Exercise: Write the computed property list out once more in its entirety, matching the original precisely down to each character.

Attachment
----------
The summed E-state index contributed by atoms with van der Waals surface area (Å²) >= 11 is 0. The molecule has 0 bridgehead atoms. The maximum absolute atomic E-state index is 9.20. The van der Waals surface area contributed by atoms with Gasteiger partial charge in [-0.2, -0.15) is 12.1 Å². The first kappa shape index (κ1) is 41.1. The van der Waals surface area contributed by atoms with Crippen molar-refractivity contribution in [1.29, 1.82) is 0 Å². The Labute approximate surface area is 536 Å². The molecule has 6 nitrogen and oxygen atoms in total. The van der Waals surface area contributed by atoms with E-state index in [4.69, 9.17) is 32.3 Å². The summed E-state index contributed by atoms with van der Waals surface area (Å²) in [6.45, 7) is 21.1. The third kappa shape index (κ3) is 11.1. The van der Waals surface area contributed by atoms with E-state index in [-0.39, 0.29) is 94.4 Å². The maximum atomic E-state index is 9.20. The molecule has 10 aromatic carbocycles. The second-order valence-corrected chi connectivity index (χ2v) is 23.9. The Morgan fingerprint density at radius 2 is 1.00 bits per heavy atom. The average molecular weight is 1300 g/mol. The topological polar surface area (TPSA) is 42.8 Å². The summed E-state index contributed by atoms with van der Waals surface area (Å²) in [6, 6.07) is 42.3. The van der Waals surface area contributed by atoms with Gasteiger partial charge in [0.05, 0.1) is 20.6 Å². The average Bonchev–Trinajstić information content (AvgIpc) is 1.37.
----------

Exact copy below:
The summed E-state index contributed by atoms with van der Waals surface area (Å²) >= 11 is 0. The molecule has 0 bridgehead atoms. The maximum absolute atomic E-state index is 9.20. The van der Waals surface area contributed by atoms with Gasteiger partial charge in [-0.2, -0.15) is 12.1 Å². The first kappa shape index (κ1) is 41.1. The van der Waals surface area contributed by atoms with Crippen molar-refractivity contribution in [1.29, 1.82) is 0 Å². The Labute approximate surface area is 536 Å². The molecule has 6 nitrogen and oxygen atoms in total. The van der Waals surface area contributed by atoms with E-state index in [4.69, 9.17) is 32.3 Å². The summed E-state index contributed by atoms with van der Waals surface area (Å²) in [6.45, 7) is 21.1. The third kappa shape index (κ3) is 11.1. The van der Waals surface area contributed by atoms with E-state index in [-0.39, 0.29) is 94.4 Å². The maximum atomic E-state index is 9.20. The molecule has 10 aromatic carbocycles. The second-order valence-corrected chi connectivity index (χ2v) is 23.9. The Morgan fingerprint density at radius 2 is 1.00 bits per heavy atom. The average molecular weight is 1300 g/mol. The topological polar surface area (TPSA) is 42.8 Å². The summed E-state index contributed by atoms with van der Waals surface area (Å²) in [6, 6.07) is 42.3. The van der Waals surface area contributed by atoms with Gasteiger partial charge in [0.05, 0.1) is 20.6 Å². The average Bonchev–Trinajstić information content (AvgIpc) is 1.37.